Location: Soil, Water & Air Resources ResearchTitle: Carbon sequestration in a reconstructed prairie site in Central Iowa Author
|Dold, Christian - Orise Fellow|
|Cambardella, Cynthia - Cindy|
|Sauer, Thomas - Tom|
Submitted to: Meeting Abstract
Publication Type: Abstract Only
Publication Acceptance Date: 8/15/2018
Publication Date: 1/9/2019
Citation: Dold, C., Cambardella, C.A., Hatfield, J.L., Prueger, J.H., Sauer, T.J. 2019. Carbon sequestration in a reconstructed prairie site in Central Iowa [abstract]. In: Preceedings of the 2018-2019 International Soils Meeting, January 6-9, 2019, San Diego, CA.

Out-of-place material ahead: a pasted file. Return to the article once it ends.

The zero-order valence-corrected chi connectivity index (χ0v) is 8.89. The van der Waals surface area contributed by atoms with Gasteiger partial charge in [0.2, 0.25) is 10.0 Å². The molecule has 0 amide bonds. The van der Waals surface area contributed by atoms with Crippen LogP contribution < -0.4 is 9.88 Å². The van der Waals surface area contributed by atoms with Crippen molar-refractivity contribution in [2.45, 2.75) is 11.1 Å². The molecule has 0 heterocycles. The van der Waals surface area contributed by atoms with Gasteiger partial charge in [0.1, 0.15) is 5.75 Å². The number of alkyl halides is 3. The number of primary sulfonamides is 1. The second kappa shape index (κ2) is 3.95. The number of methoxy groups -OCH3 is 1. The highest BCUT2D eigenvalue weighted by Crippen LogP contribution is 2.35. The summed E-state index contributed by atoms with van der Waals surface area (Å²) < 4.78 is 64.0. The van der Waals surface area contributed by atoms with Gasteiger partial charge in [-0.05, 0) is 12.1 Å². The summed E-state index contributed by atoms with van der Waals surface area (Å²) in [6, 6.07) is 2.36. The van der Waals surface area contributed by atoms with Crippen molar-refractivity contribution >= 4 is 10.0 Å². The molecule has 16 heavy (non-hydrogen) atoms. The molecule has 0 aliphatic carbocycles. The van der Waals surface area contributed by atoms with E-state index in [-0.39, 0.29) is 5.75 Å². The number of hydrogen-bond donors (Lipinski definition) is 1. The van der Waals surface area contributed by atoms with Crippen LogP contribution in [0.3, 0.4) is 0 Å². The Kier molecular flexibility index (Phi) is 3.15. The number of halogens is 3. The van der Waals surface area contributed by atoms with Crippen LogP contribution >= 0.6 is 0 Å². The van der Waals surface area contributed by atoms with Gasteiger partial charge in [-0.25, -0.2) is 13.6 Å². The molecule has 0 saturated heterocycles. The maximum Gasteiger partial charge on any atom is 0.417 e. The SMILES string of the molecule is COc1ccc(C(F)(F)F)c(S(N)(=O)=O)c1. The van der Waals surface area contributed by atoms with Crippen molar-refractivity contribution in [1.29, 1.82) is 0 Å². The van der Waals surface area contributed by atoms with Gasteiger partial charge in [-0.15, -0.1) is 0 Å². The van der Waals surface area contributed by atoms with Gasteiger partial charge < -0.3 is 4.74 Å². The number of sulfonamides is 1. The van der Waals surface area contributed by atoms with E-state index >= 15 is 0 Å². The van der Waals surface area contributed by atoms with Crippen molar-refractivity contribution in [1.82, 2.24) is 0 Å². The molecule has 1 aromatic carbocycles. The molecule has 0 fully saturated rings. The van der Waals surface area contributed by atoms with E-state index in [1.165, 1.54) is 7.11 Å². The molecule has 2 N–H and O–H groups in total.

Technical Abstract: Reconstructing former cropland to tallgrass prairie can impact ecosystem carbon (C) storage. In this study, we evaluated C dynamics for a 7.6 ha reconstructed prairie site at Neal Smith National Wildlife Refuge in south-central Iowa. We collected soil cores (0-15, 15-30, 30-60, 60-90 cm, n = 107) and surface samples (0-7.5, 7.5-15 cm) from 2003 - 2013 from sampling locations along 18 transects to analyze soil organic carbon (SOC), and quantified eddy covariance-derived Net Ecosystem Production (NEP) from 2003 – 2017. A total NEP of 17.3 Mg C ha-1 was taken up by the reconstructed prairie, corresponding to +1.33 ± 0.26 Mg C ha-1 yr-1 from 2005 – 2017. The annual NEP increased from 2006 – 2009 and thereafter gradually decreased until 2015. Soil SOC concentration increased from 2.59 ± 0.04% to 2.75 ± 0.05% from 2003-2013 in surface soils (0-7.5 cm). Mass-based surface SOC content (0-15 cm) significantly increased by +2.39 ± 0.40 Mg ha-1 in this 10-year period (+0.24 Mg ha-1 yr-1). The rate of SOC change decreased to 1.45, 0.42, 0.16 and -0.51 Mg ha-1 yr-1 between 2004, 2008, 2011 and 2013, respectively. At deeper depths (0-90 cm), SOC increased from 1.30 ± 0.33% to 1.35 ± 0.31%, while bulk density decreased with a range of -0.22 to -0.29 g cm-3 from 2003 - 2013. While no significant SOC changes were observed at 0-90 cm from 2003 - 2009, the mass-based SOC content significantly decreased by -11.2 Mg ha-1 from 2003-2013. All methods indicate that C content initially increased and then decreased in the reconstructed prairie ecosystem. The magnitude of C change was greater for the NEP method, which comprises soil and plant C, suggesting a substantial amount of C was stored in plant material and litter.